Friday, December 13, 2019
Alex Daniel BAE Systems has been accused of having contributed to alleged war crimes in the conflict in Yemen by a group of human rights organisations, in a complaint to the International Criminal Court (ICC). The European Centre for Constitutional and Human Rights (ECCHR) has submitted a 300-page document accusing European arms executives at firms such as BAE, Airbus and Raytheon of “aiding and abetting” the alleged crimes. The war in Yemen has been raging since 2015, and more than 100,000 people are estimated to have been killed. A coalition led by Saudi Arabia against the Houthi rebels, who support Iran, has repeatedly carried out airstrikes that human rights groups have criticised. The document cites 26 strikes which killed 135 people. It describes some of as them attacks on hospitals and schools by Saudi bombers or those from its coalition ally the United Arab Emirates. Radhya Almutawakel, chairperson of Yemeni organization Mwatana for Human Rights, said: “Saudi/UAE-led coalition airstrikes have caused terrible destruction in Yemen. Weapons produced and exported by the US and Europe have enabled this destruction.“Five years into this war, the countless Yemeni victims deserve credible investigations into all perpetrators of crimes against them, including those potentially complicit.”Human rights campaigners from Amnesty International and Campaign Against the Arms Trade handed over the file in The Hague, where the ICC is based.Linde Bryk, Legal Advisor at ECCHR, added: “European companies – and indirectly European states – have profited from arms exports to the Saudi/UAE-led coalition. At the same time these arms are used in Yemen in international humanitarian law violations that may amount to war crimes.” UK ministers promised in June to stop green-lighting export licences to Saudi Arabia and its military coalition allies for use in Yemen, after a challenge by campaigners at the Court of Appeal. But trade secretary Liz Truss faced calls to resign in October after admitting to several “inadvertent” breaches of that promise. Judges hearing the case earlier this year said existing licences should be reviewed, but that they would not be suspended straight away. However, Truss predecessor Liam Fox had assured them the government would not grant further export licences while it considered the ruling. BAE Systems is contracted to the UK government, not to Saudi entities in the selling of arms to the kingdom. Patrick Wilcken, Amnesty International’s arms control researcher, said: “An ICC investigation would be a historic step towards holding arms company executives accountable for their business decisions. “Company executives have had ample time and access to plenty of reliable information to reassess their decisions to supply the coalition in the light of the horrific events in Yemen.” A spokesperson for BAE Systems said: “We provide defence equipment, training and support under government to government agreements between the UK and KSA [the Kingdom of Saudi Arabia]. “We comply with all relevant export control laws and regulations in the countries in which we operate. Our activities are subject to UK government approval and oversight.” https://www.cityam.com/bae-systems-faces-accusations-of-aiding-and-abetting-alleged-saudi-war-crimes-in-yemen/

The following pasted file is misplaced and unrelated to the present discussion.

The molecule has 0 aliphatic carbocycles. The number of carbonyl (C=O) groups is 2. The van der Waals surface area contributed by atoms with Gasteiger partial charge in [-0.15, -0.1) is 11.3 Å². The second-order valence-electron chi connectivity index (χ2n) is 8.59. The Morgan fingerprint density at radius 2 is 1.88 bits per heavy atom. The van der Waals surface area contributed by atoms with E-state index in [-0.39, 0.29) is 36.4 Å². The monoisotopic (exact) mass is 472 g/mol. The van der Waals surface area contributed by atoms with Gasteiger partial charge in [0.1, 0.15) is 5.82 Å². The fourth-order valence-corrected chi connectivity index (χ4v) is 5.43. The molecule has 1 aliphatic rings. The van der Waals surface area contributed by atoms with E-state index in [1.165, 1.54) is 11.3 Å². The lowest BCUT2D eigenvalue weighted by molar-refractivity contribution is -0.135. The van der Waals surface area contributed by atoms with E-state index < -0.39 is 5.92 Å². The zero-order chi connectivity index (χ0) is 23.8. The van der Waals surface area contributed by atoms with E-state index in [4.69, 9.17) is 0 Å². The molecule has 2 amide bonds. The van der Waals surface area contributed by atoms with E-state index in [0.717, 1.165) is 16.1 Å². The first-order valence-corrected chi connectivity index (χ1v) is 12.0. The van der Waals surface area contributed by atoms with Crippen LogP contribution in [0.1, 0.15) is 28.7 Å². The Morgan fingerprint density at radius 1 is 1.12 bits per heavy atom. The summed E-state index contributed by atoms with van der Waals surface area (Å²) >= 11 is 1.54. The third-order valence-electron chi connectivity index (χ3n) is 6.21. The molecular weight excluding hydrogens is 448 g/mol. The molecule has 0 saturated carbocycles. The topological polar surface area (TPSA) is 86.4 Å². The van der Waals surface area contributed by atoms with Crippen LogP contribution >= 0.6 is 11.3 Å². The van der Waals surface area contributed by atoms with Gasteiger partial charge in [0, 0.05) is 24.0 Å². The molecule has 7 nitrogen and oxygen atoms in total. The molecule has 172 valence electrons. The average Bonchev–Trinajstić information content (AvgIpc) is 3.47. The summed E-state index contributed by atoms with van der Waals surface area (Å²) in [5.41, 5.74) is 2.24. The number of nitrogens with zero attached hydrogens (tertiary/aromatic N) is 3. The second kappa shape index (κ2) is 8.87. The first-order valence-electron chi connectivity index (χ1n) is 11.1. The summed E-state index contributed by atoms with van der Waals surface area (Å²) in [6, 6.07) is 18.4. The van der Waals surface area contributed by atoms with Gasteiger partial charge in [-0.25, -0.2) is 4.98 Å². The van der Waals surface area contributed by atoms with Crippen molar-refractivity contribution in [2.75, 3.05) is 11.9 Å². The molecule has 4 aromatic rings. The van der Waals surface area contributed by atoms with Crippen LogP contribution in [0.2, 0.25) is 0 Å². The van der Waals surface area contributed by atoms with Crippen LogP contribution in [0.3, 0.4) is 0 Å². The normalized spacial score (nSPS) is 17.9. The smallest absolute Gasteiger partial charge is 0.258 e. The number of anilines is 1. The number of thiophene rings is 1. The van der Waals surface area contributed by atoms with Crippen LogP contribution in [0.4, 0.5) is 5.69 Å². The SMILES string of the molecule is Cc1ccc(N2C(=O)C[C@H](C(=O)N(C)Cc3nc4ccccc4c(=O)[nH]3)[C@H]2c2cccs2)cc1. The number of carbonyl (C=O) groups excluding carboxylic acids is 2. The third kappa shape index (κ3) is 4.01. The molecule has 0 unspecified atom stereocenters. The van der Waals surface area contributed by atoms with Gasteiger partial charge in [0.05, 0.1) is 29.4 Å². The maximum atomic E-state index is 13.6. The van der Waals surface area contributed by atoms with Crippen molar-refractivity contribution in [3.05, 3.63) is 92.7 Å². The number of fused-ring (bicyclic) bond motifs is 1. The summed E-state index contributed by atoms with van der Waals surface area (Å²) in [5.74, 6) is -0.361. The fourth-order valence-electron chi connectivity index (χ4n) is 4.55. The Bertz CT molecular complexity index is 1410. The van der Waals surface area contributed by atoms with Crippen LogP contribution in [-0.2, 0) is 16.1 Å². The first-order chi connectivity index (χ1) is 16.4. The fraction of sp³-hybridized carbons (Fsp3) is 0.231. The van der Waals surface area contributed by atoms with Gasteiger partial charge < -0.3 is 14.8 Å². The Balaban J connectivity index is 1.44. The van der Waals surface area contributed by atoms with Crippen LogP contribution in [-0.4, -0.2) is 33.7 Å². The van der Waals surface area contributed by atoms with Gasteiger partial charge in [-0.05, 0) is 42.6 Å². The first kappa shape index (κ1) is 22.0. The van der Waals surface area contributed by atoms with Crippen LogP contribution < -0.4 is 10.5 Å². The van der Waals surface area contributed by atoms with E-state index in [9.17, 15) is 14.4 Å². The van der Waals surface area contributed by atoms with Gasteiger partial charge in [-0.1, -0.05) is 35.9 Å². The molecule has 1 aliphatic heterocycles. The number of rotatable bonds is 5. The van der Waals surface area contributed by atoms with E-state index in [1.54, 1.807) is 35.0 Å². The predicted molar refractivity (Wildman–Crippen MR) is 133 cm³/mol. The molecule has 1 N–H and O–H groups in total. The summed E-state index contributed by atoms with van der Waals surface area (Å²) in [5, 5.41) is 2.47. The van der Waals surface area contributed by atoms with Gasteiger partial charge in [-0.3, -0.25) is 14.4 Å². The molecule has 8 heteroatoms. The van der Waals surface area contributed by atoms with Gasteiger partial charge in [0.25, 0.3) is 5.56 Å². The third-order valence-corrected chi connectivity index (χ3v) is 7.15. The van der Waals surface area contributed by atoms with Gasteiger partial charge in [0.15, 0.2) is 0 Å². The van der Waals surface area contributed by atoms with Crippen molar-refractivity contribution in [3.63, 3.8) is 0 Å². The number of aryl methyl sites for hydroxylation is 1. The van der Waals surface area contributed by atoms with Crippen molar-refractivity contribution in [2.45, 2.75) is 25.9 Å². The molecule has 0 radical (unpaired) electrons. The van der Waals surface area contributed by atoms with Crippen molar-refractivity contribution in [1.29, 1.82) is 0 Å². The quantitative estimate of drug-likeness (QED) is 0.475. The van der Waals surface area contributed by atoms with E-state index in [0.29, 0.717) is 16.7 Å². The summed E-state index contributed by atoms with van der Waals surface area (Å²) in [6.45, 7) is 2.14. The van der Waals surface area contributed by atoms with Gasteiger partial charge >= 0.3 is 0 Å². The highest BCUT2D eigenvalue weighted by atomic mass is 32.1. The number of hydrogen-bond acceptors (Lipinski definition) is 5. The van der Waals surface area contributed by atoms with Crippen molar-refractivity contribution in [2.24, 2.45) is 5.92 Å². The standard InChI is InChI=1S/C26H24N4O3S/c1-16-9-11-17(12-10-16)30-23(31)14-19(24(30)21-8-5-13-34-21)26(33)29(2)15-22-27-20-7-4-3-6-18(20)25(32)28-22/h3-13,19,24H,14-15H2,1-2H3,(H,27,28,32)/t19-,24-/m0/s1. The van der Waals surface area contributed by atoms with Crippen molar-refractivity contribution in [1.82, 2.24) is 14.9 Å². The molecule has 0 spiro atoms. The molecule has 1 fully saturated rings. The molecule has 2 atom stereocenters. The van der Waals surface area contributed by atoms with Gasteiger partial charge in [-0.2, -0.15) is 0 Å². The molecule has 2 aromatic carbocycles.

As President Recep Tayyip Erdogan’s popularity sinks along with the economy, onetime allies are trying to lure his supporters.
A former prime minister and erstwhile ally of President Recep Tayyip Erdogan said on Friday that he was creating a new political party, a challenge that could splinter the governing party and fatally damage the Turkish leader’s chances for re-election.
Ahmet Davutoglu, once Mr. Erdogan’s closest ally, served under him as foreign minister and then prime minister until 2016. His break with the Turkish president represents a direct challenge as Mr. Davutoglu pledges a return to the original principles and ideals of their old party.
To the cheers and whistles of a large crowd of supporters in a hotel ballroom in Ankara, the capital, Mr. Davutoglu unveiled his Future Party, saying that “the future is our nation’s, the future is Turkey’s.”
He told his supporters to focus not on the pain of past divisions, but on uniting and securing rights for all in the future.
A second close ally and former minister, Ali Babacan, has also resigned from Mr. Erdogan’s Justice and Development Party, or A.K.P., and is preparing to announce his own new party within weeks, his supporters say.
The two defections will not immediately threaten Mr. Erdogan, since he has amassed enormous personal power with the country’s transition last year to a presidential system. His current term runs to 2023.
But the moves represent the first major break within the governing party and could undermine Mr. Erdogan’s prospects for retaining power.